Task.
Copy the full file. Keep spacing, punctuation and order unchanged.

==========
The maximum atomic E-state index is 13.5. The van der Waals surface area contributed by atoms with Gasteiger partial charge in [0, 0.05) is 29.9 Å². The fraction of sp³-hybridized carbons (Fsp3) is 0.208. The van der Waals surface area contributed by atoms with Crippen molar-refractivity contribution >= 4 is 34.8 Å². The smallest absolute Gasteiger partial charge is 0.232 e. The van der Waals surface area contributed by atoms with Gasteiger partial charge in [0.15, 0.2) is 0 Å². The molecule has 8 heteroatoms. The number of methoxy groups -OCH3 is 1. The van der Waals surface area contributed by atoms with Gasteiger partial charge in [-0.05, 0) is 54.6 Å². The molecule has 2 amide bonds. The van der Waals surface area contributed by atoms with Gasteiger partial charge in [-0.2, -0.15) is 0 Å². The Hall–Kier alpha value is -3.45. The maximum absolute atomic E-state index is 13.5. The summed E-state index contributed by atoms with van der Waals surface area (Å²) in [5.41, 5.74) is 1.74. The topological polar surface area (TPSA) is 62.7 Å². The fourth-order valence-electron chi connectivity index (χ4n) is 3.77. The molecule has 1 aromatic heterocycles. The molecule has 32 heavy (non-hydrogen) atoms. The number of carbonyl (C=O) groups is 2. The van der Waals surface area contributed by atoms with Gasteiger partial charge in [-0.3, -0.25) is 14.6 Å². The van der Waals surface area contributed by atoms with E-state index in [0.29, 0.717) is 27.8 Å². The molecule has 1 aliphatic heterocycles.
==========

The maximum atomic E-state index is 13.5. The van der Waals surface area contributed by atoms with Gasteiger partial charge in [0, 0.05) is 29.9 Å². The fraction of sp³-hybridized carbons (Fsp3) is 0.208. The van der Waals surface area contributed by atoms with Crippen molar-refractivity contribution >= 4 is 34.8 Å². The smallest absolute Gasteiger partial charge is 0.232 e. The van der Waals surface area contributed by atoms with Gasteiger partial charge in [0.15, 0.2) is 0 Å². The molecule has 8 heteroatoms. The number of methoxy groups -OCH3 is 1. The van der Waals surface area contributed by atoms with Gasteiger partial charge in [-0.05, 0) is 54.6 Å². The molecule has 2 amide bonds. The van der Waals surface area contributed by atoms with Gasteiger partial charge in [-0.2, -0.15) is 0 Å². The Hall–Kier alpha value is -3.45. The maximum absolute atomic E-state index is 13.5. The summed E-state index contributed by atoms with van der Waals surface area (Å²) in [5.41, 5.74) is 1.74. The topological polar surface area (TPSA) is 62.7 Å². The fourth-order valence-electron chi connectivity index (χ4n) is 3.77. The molecule has 1 aromatic heterocycles. The molecule has 32 heavy (non-hydrogen) atoms. The number of carbonyl (C=O) groups is 2. The van der Waals surface area contributed by atoms with Gasteiger partial charge in [-0.3, -0.25) is 14.6 Å². The van der Waals surface area contributed by atoms with E-state index in [0.29, 0.717) is 27.8 Å². The molecule has 1 aliphatic heterocycles.